How to Assess Your Home’s Risk From Climate Change

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Photo: johnmoorefour (Shutterstock)

Seems we can’t go more than a few days without an alarming headline about the climate crisis—from an impending “megastorm” in California, to an “environmental nuclear bomb” brewing in Utah, to data suggesting that extreme temperatures (over 100 degrees Fahrenheit) are likely to occur more frequently, for longer periods of time, across more of the country in the coming decades.

While these environmental concerns affect everyone, they are expected to have a significant impact in areas that are also hotspots for population growth. For example, dangerous heat waves are expected to hit Arizona, Texas, and Florida especially hard. (Texas added the most residents over the last decade.)

Ignorance may be bliss, but it’s probably better to know the risk of fires, floods, and other environmental disasters where you live—or especially before you buy a home. If you’re dead-set on living in a certain geographic location, there’s probably some amount of risk you’ll have to accept that’s not specific to your property. But if you are just thinking about relocating in the future, calculating risk may influence your decision about where and when. Environmental hazards can affect home prices as well as factor into ongoing costs, such as flood insurance.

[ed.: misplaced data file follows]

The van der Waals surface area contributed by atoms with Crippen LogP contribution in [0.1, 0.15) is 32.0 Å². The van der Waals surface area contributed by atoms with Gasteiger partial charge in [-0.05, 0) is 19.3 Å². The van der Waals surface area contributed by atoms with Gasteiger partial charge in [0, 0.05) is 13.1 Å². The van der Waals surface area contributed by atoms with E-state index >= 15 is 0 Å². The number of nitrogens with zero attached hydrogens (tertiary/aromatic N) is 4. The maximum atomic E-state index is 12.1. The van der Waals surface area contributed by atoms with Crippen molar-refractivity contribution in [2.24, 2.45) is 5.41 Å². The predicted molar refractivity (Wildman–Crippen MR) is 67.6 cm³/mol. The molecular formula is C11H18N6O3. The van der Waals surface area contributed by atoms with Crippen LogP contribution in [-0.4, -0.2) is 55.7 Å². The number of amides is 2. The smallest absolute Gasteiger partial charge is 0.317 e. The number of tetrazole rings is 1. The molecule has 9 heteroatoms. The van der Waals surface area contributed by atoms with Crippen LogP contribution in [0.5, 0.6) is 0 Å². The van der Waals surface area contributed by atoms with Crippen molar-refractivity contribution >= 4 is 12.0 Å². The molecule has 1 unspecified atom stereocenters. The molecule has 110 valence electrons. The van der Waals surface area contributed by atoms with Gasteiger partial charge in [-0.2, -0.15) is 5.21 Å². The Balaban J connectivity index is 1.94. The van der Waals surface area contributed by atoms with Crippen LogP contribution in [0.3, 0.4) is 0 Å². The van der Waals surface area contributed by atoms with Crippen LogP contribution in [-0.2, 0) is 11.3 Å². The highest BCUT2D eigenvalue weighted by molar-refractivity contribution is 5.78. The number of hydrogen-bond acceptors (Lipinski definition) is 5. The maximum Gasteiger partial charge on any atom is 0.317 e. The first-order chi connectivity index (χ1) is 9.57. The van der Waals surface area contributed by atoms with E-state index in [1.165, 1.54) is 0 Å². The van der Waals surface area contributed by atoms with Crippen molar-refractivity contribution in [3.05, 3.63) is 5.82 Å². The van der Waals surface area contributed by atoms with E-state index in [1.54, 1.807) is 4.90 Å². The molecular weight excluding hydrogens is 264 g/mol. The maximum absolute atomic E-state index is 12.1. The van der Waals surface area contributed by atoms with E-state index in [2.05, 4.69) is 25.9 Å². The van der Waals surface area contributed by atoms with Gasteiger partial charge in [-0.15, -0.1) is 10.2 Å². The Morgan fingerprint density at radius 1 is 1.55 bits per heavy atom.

How to assess your home’s environmental risk

You can certainly look up fire and flood plane maps and try to interpret historical data and trend predictions on your own, but the nonprofit First Street Foundation created a tool called Risk Factor that does all this for you. Simply type the address of your home or prospective purchase into the search bar to view the fire, flood, and heat risk. You can also search by zip code, city, or county.

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Screenshot: Emily Long

The tool will assess each risk factor on a scale of 1–10 and break down the risk further using historical data and current and future predictions. If searching a specific address, the tool will incorporate information such as distance to water, building materials used, and relative elevation.

Several real estate search platforms, including and Redfin, also incorporate Risk Factor data directly into listings. Of course, a reminder that this is just a predictive tool for approximate risk rather than a guarantee—it also is not comprehensive of all environmental concerns or natural disasters.

Why does knowing your climate risk matter?

Again, if you’re investing in a home, you’ll want to know whether there’s a possibility or near-certainty of environmental disaster in the future. Sellers may not be required to disclose specifics about risk or previous climate events affecting the property. You may be required to purchase insurance specific to risk—and even if not required, it may be a good idea anyway. Factors like extreme heat can affect energy usage over time, adding to costs, and major climate events can impact the community more broadly.

Bottom line: Be an informed buyer and homeowner. High risk doesn’t necessarily need to deter you from living where you want, but you can take it into consideration and mitigate where possible.

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